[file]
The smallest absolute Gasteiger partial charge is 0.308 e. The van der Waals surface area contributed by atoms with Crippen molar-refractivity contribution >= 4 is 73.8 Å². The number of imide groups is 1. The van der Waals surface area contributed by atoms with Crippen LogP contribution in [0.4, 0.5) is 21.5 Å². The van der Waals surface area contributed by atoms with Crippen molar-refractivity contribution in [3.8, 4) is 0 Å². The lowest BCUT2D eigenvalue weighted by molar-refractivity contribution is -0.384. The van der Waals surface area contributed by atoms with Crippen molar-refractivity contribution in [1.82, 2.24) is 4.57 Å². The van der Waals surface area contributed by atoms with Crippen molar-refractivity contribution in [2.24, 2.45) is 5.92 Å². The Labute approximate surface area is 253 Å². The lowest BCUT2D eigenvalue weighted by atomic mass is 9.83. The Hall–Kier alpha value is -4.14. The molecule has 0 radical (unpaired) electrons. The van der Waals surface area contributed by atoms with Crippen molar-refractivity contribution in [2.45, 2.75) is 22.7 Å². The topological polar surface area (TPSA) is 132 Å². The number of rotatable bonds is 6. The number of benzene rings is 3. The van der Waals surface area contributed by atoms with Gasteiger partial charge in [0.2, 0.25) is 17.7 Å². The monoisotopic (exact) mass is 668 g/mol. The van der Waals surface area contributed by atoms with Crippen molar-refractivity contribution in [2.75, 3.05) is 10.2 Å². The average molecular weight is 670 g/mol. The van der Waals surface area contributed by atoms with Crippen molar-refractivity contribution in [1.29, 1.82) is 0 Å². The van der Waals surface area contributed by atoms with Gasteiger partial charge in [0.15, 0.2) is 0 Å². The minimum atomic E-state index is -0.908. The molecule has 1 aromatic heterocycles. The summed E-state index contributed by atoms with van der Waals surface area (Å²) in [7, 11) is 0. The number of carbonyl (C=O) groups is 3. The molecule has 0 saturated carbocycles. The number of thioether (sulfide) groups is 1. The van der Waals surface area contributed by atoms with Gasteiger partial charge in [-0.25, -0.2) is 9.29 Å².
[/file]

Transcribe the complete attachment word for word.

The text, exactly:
The smallest absolute Gasteiger partial charge is 0.308 e. The van der Waals surface area contributed by atoms with Crippen molar-refractivity contribution >= 4 is 73.8 Å². The number of imide groups is 1. The van der Waals surface area contributed by atoms with Crippen LogP contribution in [0.4, 0.5) is 21.5 Å². The van der Waals surface area contributed by atoms with Crippen molar-refractivity contribution in [3.8, 4) is 0 Å². The lowest BCUT2D eigenvalue weighted by molar-refractivity contribution is -0.384. The van der Waals surface area contributed by atoms with Crippen molar-refractivity contribution in [1.82, 2.24) is 4.57 Å². The van der Waals surface area contributed by atoms with Crippen molar-refractivity contribution in [2.24, 2.45) is 5.92 Å². The Labute approximate surface area is 253 Å². The lowest BCUT2D eigenvalue weighted by atomic mass is 9.83. The Hall–Kier alpha value is -4.14. The molecule has 0 radical (unpaired) electrons. The van der Waals surface area contributed by atoms with Crippen molar-refractivity contribution in [2.45, 2.75) is 22.7 Å². The topological polar surface area (TPSA) is 132 Å². The number of rotatable bonds is 6. The number of benzene rings is 3. The van der Waals surface area contributed by atoms with Gasteiger partial charge in [0.2, 0.25) is 17.7 Å². The monoisotopic (exact) mass is 668 g/mol. The van der Waals surface area contributed by atoms with Crippen molar-refractivity contribution in [2.75, 3.05) is 10.2 Å². The average molecular weight is 670 g/mol. The van der Waals surface area contributed by atoms with Crippen molar-refractivity contribution in [1.29, 1.82) is 0 Å². The van der Waals surface area contributed by atoms with Gasteiger partial charge in [0.15, 0.2) is 0 Å². The minimum atomic E-state index is -0.908. The molecule has 1 aromatic heterocycles. The summed E-state index contributed by atoms with van der Waals surface area (Å²) in [7, 11) is 0. The number of carbonyl (C=O) groups is 3. The molecule has 0 saturated carbocycles. The number of thioether (sulfide) groups is 1. The van der Waals surface area contributed by atoms with Gasteiger partial charge in [-0.25, -0.2) is 9.29 Å².